With your student, you can start by labeling and describing the picture on each card using the language of the session. You can ask questions like: what is it? where can you find it? After, go on a scavenger hunt walk searching for the actual items. If you are not able to go on a walk, find a photo of a scene that portrays all the objects on your cards to play I spy with my little eye using the photo.
Create conversations about the change in the seasons and the differences they notice. What can be seen around them? Does it feel different standing there than it did in January? What do they hear in the background? Are they noticing any new smells? When finished, students may make a journal of observations.
You could adjust this activity for younger children by making a color hunt. Look for things that are red, blue, green, and more while walking around and commenting on the change in the seasons and the differences between the winter colors and spring colors. Kids can take a journal outside with them to sketch what they see for each color and be able to talk about it later.
As a follow up activity, ask your students if their families do anything special to celebrate the beginning of Spring or during the Springtime. You may talk about how in some places in the world the seasons never change, and Spring is special in a different way. Consider reaching out to students’ families and ask if they have photos of special springtime events, places or faces to share to tie in each students’ unique experience of spring. This can be a great way to embrace differences in families and to share unique backgrounds.
Outdoor Spring Bingo
Take time to brainstorm items and other things that are related to spring with your students. Talk about different sounds, sights, and smells. Next, hand each child a laminated outdoor spring bingo card to use. Make these ahead of time and include words on the bingo card that concentrate on vocabulary for the season. All the words should be found around the building or area where you will be walking. You could include animals that you see regularly like squirrels, robins, or bunnies. Perhaps there is a flagpole, special tree, or flowers around – anything that students will be able to identify in their environment and relate it to Spring. Consider the previous exposure to the vocabulary and determine is you need to discuss new concepts before playing the game.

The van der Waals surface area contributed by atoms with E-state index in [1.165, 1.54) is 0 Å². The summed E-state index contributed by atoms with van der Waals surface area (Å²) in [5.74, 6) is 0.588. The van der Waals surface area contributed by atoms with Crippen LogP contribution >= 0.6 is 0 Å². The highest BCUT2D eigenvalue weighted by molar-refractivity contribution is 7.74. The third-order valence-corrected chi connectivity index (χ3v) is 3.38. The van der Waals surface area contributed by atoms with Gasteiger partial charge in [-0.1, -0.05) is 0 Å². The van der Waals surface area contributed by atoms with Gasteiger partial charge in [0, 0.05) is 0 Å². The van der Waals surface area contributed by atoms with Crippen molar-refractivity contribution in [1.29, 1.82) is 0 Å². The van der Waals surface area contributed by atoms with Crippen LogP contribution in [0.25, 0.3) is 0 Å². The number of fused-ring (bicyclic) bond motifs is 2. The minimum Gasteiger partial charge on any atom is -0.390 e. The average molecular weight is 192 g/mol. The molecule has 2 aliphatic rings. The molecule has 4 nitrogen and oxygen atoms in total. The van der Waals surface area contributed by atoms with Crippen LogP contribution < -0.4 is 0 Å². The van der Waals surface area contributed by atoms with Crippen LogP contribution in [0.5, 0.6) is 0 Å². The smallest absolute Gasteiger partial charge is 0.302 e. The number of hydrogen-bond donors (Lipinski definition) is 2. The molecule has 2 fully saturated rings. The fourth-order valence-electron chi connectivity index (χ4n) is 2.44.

Hand each child the bingo card with a dry erase marker to use for marking their card. Give the students time to look around and fill in their card with the objects they find. The first student to yell bingo has to talk through where they spotted each item. If you are not able to go outside you may play regular Bingo by calling out the words and have the students say where they would generally see that item during Spring. This activity will help to practice language skills, articulation, and social pragmatics.